Berlin authorities dug up a 3,900-kilogramme piece of red granite carved in the likeness of Vladimir Lenin on Thursday, exhuming a piece of Germany’s Soviet history that was displayed in city’s east before being buried after the fall of the Berlin Wall.
A crane lifted the 1.7-metre stone head of the communist revolutionary and Soviet leader from a forest on the south-eastern outskirts of Berlin.
A truck then carried the collossal head across the capital to a Renaissance fortress-turned-museum in the city’s west, where it will become the center of an exhibition on Berlin monuments to open early next year.
“The cracks in German history are interesting,” museum director Andrea Theissen said. “That is expected to be shown in the exhibit on the monuments.”
Lenin’s granite head was unloaded with a forklift when it arrived at the Spandau Citadel and placed on pallets in the fortress’ courtyard, layed sideways on the right half of Lenin’s face.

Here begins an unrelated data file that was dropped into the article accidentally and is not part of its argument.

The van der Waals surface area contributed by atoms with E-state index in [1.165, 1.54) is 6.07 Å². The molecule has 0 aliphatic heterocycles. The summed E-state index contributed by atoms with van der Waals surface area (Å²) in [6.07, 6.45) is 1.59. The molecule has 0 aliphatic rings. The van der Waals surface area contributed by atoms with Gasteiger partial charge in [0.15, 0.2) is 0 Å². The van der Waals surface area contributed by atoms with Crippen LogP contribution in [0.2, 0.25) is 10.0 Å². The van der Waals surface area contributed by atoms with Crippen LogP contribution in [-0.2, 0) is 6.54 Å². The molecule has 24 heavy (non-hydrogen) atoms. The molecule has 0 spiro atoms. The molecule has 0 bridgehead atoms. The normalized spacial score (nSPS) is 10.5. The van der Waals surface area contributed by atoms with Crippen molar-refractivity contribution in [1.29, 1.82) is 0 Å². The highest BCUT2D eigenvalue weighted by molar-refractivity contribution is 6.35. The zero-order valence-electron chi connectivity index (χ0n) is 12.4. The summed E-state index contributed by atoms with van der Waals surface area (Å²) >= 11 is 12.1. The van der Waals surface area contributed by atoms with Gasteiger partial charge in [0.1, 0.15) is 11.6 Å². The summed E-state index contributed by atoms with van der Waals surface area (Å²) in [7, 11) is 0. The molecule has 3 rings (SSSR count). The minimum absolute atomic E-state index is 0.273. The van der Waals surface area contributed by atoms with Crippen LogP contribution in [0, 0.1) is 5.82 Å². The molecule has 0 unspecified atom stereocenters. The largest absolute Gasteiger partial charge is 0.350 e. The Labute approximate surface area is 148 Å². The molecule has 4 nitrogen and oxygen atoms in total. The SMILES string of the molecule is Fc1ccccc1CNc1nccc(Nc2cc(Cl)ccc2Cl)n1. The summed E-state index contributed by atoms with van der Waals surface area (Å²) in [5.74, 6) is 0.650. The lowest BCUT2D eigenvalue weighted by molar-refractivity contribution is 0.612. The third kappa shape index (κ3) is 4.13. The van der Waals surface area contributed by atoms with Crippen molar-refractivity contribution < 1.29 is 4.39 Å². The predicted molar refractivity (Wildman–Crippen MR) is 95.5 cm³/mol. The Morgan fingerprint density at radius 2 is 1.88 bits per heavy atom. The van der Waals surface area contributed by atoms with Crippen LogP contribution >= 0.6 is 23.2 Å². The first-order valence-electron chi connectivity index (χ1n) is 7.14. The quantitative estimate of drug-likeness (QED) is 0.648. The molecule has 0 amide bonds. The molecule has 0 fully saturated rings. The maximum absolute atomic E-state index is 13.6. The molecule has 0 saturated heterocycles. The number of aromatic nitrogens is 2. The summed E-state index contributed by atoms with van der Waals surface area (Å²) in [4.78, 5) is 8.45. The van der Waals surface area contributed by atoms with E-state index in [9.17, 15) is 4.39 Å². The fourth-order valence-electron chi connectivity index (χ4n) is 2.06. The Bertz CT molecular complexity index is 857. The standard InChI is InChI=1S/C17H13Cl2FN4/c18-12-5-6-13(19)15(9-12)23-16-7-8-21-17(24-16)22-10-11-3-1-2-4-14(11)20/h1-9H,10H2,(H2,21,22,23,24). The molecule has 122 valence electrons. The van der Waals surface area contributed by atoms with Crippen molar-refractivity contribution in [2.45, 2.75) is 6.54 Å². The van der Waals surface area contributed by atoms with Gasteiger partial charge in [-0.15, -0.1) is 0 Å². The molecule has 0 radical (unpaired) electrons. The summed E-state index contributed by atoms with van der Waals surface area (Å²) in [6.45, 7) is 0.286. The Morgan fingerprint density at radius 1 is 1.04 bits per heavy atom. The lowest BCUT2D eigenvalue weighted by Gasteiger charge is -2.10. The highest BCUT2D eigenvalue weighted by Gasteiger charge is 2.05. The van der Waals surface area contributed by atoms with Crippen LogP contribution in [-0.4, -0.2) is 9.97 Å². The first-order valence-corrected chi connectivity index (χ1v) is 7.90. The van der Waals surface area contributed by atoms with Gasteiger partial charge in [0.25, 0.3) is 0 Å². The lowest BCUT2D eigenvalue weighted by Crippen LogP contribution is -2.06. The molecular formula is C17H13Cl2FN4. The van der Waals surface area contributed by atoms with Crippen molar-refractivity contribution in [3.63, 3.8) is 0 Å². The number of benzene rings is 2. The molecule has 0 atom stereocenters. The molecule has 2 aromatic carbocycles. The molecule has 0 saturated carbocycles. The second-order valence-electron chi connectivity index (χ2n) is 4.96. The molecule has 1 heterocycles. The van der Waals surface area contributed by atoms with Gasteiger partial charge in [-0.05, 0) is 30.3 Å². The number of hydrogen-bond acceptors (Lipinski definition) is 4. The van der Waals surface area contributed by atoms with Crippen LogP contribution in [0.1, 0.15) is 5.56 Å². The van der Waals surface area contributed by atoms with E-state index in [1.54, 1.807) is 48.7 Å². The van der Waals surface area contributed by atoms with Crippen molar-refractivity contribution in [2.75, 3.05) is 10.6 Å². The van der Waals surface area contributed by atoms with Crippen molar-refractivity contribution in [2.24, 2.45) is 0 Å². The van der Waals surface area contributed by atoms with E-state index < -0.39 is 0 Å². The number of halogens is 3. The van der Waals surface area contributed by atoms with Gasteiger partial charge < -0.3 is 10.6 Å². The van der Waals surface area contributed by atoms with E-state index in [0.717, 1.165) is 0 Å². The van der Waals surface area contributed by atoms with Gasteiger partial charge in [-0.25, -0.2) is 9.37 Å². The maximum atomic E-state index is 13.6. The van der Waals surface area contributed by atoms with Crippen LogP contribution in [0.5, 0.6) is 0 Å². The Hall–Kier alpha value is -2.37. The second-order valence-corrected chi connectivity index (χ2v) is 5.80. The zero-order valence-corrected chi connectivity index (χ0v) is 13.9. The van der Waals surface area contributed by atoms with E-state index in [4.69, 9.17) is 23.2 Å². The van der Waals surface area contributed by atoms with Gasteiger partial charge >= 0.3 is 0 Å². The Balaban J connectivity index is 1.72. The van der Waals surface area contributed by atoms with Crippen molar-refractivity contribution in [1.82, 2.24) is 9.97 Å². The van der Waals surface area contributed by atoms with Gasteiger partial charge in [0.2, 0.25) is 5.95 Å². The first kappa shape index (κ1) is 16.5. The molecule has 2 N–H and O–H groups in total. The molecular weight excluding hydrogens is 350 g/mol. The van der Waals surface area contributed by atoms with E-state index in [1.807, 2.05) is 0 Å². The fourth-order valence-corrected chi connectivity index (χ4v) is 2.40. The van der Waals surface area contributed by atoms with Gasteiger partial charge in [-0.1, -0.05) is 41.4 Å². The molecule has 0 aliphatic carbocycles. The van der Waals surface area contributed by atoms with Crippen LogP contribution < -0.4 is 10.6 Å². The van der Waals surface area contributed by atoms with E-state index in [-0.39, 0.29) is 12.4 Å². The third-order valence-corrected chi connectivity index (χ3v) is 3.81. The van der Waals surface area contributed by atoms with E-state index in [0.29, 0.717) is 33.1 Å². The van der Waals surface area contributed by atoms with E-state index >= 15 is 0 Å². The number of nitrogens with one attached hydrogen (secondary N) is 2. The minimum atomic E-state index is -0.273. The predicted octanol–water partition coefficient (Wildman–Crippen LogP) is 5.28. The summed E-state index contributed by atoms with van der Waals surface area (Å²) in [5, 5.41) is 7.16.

The head used to sit atop a 19-metre figure of Lenin, created by Soviet sculptor Nikolai Tomsky and unveiled in 1970 in East Berlin. It stood in what was once known as Leninplatz, today’s United Nations Square until its removal in 1991, a year after German reunification.
It was cut into about 130 pieces and buried in the woods, a symbol of the burial of the German Democratic Republic of East Germany.
Only the head of the statue was exhumed; the other parts will remain buried.
Lenin’s leading role in political repression in the early days of the Soviet Union, in which hundreds of thousands of people were killed, went unnoticed for many years.